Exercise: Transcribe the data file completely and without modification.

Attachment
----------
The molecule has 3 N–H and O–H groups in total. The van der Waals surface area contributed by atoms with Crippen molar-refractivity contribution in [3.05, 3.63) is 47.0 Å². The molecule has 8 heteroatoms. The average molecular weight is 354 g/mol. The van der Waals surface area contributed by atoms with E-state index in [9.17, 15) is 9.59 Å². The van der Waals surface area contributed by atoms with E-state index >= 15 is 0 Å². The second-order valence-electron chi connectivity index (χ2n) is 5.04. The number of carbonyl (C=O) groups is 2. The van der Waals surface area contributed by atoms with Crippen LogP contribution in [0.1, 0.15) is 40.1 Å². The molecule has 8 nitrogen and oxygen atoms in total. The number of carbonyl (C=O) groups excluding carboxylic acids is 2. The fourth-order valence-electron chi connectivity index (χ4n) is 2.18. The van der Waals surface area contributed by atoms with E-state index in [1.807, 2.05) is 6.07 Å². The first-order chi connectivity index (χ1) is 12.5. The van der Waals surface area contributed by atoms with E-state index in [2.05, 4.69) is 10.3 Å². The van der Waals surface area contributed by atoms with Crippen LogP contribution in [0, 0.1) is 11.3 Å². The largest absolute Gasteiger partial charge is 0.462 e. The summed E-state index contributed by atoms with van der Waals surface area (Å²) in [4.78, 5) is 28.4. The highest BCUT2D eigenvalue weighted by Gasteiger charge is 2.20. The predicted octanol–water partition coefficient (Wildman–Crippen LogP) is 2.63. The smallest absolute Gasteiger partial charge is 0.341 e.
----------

The molecule has 3 N–H and O–H groups in total. The van der Waals surface area contributed by atoms with Crippen molar-refractivity contribution in [3.05, 3.63) is 47.0 Å². The molecule has 8 heteroatoms. The average molecular weight is 354 g/mol. The van der Waals surface area contributed by atoms with E-state index in [9.17, 15) is 9.59 Å². The van der Waals surface area contributed by atoms with E-state index >= 15 is 0 Å². The second-order valence-electron chi connectivity index (χ2n) is 5.04. The number of carbonyl (C=O) groups is 2. The van der Waals surface area contributed by atoms with Crippen LogP contribution in [0.1, 0.15) is 40.1 Å². The molecule has 8 nitrogen and oxygen atoms in total. The number of carbonyl (C=O) groups excluding carboxylic acids is 2. The fourth-order valence-electron chi connectivity index (χ4n) is 2.18. The van der Waals surface area contributed by atoms with E-state index in [1.807, 2.05) is 6.07 Å². The first-order chi connectivity index (χ1) is 12.5. The van der Waals surface area contributed by atoms with E-state index in [2.05, 4.69) is 10.3 Å². The van der Waals surface area contributed by atoms with Crippen LogP contribution in [0, 0.1) is 11.3 Å². The largest absolute Gasteiger partial charge is 0.462 e. The summed E-state index contributed by atoms with van der Waals surface area (Å²) in [4.78, 5) is 28.4. The highest BCUT2D eigenvalue weighted by Gasteiger charge is 2.20. The predicted octanol–water partition coefficient (Wildman–Crippen LogP) is 2.63. The smallest absolute Gasteiger partial charge is 0.341 e.